Media education for digital citizenship is predicated upon the ability to access, analyze, evaluate and produce media content and communication in a variety of forms. While many media literacy approaches overemphasize the end-goal of accessing digital media content through the acquisition of various technology, software, apps and analytics, this book argues that the goals for comprehensive and critical digital literacy require grasping the means through which communication is created, deployed, used, and shared, regardless of which tools or platforms are used for meaning making and social interaction. Drawing upon the intersecting matrices of digital literacy and media literacy, the volume provides a framework for developing critical digital literacies by exploring the necessary skills and competencies for engaging students as citizens of the digital world.
This volume of Making Our Media focuses on the praxis of alternative media, including radio, video, film, and Internet initiatives in South and North America, southern Africa, India, Australia, and Europe. Chapter authors consider the relationship between these media and the people they serve, reevaluate established theoretical frameworks, and present new ones for understanding alternative and citizens' media in light of contemporary local and global realities. While some of the authors critically explore the internal operations of citizen's media, including their gender, race and power dynamics, others shed light on how alternative media interact with different political formations, such as the (nation) state and social movements. Grounded in empirical evidence and theoretical insight, the book takes a critical approach to the roles alternative and citizens' media can play in building inclusive, participatory democracies.
A Practical Introduction to New and Digital Media is your guide to understanding new media, diving deep into topics such as cultural and social impacts of the web, the importance of digital literacy, and creating in an online environment. It features an introductory, hands-on approach to creating user-generated content, coding, cultivating an online brand, and storytelling in new and digital media. This book is accompanied by a companion website-designed to aid students and professors alike-that features chapter-related questions, links to resources, and lecture slides. In showing you how to navigate the world of digital media and also complete digital tasks, this book not only teaches you how to use the web, but understand why you use it.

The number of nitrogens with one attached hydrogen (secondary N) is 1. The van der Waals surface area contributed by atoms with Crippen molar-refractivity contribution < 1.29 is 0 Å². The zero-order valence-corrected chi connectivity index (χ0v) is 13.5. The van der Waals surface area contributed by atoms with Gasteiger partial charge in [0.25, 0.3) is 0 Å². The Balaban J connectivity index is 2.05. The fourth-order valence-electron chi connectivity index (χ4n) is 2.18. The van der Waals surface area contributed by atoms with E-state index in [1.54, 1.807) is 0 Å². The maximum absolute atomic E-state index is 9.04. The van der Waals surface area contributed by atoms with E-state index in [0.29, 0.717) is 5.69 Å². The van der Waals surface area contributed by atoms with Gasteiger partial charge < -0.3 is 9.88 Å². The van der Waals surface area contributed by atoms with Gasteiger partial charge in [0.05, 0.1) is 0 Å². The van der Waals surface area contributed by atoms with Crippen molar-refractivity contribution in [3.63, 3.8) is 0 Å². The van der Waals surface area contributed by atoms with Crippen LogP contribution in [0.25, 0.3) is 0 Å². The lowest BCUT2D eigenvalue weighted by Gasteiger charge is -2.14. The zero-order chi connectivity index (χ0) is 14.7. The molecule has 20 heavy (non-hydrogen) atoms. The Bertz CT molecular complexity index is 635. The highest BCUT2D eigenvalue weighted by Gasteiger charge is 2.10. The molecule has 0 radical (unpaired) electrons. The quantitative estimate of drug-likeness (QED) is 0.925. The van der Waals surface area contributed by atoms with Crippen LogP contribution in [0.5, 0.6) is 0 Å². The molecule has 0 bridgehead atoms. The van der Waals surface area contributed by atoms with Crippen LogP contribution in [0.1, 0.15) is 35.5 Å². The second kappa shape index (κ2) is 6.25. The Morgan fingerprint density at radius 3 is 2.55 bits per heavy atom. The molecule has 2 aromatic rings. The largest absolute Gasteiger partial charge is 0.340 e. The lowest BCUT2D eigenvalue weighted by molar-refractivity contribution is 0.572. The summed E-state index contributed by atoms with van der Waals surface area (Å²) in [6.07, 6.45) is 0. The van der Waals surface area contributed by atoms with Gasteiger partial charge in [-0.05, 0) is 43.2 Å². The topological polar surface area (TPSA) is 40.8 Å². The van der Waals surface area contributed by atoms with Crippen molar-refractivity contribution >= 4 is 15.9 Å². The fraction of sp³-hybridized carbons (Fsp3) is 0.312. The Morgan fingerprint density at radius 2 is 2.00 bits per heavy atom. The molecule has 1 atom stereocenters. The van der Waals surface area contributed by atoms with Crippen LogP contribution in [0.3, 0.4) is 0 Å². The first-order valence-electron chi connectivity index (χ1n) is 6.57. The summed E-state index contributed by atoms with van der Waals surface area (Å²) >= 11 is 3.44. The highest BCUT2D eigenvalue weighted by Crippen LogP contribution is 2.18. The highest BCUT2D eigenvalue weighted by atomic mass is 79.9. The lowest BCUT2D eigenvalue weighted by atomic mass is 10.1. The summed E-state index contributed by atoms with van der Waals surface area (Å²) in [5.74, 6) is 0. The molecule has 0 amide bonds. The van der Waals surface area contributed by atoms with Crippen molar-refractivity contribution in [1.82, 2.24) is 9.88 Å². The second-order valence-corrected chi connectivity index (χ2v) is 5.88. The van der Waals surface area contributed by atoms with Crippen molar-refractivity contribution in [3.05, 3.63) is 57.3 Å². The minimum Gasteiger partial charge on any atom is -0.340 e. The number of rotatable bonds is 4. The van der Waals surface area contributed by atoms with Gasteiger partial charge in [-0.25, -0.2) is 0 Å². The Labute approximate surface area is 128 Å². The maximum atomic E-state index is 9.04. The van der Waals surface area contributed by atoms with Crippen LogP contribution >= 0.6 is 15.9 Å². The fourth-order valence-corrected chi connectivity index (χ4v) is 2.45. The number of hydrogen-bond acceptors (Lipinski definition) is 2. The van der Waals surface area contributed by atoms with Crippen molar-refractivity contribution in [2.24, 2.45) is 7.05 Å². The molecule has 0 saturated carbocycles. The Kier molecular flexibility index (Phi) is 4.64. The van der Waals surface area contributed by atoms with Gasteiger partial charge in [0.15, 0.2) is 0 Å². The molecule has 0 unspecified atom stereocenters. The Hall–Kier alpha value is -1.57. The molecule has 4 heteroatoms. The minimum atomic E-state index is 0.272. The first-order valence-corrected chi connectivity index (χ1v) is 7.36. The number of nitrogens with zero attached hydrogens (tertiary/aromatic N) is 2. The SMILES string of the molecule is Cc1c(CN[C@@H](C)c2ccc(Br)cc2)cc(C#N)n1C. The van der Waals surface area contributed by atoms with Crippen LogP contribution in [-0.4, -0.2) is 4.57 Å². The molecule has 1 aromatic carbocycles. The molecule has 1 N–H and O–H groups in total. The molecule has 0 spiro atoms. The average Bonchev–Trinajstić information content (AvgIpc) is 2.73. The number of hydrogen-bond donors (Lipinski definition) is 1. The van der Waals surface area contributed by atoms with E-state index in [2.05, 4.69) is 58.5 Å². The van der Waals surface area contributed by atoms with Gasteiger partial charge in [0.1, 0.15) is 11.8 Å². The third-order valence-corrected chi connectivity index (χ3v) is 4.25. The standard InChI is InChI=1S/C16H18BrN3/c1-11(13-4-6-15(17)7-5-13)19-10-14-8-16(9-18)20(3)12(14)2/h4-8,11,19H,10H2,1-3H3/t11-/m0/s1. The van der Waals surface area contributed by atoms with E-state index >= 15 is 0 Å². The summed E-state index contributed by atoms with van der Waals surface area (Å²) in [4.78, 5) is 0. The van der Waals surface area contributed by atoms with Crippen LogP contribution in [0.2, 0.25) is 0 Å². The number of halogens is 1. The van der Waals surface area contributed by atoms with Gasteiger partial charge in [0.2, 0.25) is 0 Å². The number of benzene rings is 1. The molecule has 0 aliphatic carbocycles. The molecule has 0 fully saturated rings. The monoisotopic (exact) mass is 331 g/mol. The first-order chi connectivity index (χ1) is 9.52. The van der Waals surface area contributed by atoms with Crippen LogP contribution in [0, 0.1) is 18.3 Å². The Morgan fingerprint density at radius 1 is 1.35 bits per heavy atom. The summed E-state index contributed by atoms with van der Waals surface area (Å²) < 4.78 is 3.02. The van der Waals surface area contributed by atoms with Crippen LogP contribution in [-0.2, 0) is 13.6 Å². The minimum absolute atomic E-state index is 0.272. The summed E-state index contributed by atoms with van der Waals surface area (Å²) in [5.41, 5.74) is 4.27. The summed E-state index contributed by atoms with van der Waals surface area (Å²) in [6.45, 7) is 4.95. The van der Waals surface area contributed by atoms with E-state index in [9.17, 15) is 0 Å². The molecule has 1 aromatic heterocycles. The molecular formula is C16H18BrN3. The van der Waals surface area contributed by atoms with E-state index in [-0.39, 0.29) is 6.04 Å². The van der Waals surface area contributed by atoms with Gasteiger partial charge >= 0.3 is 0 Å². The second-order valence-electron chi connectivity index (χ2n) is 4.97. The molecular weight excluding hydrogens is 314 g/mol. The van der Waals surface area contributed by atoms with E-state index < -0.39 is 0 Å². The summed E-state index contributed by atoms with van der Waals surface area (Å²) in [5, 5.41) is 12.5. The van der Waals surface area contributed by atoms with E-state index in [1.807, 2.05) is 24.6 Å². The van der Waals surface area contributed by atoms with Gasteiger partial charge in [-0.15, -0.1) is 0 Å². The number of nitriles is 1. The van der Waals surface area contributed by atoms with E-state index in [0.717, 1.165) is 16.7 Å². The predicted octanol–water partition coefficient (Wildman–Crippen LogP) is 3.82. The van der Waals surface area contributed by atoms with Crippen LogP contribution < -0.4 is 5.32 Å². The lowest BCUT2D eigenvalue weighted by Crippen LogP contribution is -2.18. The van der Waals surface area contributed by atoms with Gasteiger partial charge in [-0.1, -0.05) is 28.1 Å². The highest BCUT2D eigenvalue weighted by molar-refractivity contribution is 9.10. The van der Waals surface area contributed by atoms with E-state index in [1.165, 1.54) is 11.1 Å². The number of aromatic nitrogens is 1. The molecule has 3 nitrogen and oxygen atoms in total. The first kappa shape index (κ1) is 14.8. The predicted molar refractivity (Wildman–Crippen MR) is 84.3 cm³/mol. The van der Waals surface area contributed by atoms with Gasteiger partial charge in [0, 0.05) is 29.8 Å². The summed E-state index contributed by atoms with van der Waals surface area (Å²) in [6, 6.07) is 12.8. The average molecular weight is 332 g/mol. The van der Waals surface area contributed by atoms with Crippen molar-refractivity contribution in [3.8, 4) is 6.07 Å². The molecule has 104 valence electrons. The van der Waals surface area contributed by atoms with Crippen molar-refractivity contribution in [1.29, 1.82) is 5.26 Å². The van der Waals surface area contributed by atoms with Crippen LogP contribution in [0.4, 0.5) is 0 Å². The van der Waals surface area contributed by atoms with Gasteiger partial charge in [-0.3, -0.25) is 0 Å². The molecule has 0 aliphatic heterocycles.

This book bridges scholarly forms of inquiry and practitioners' daily activities. It introduces inquiry as a process of relational construction, offering resources to practitioners who want to reflect on how their work generates practical effects.
There are hundreds of books on research, but in keeping with social scientific traditions, many emphasize method and neglect broader, overarching assumptions and interests. Further, most are written in ways that speak to those in the academic community and not to a wider audience of professionals and practitioners. The present text lays out relational constructionist premises and explores these in terms of their generative possibilities both for inquiry and social change work. It is applicable for professionals in the fields of social services, education, organizational consulting, community work, public policy, and healthcare. Using accessible language and extensive use of case examples, this book will help reflective practitioners or practice-oriented academics approach inquiry in ways that are coherent and consistent with a relational constructionist orientation.
This volume will be useful for undergraduates, graduate students, and practitioners engaged in professional development, with particular use for those scholar-practitioners who want to reflect on and learn from their practice and who want to produce practical results with and for those with whom they are working. It is also aimed at those scholar-practitioners who want to contribute to a wider understanding of how social relations (groups, organizations, communities, etc.) can work effectively.
Through enhancing reflection on the treatment of cultural diversity in contemporary Western societies, this collection aims to move the debate beyond the opposition between ethnicity and citizenship and demonstrate ways to achieve equality in multicultural and globalised societies.
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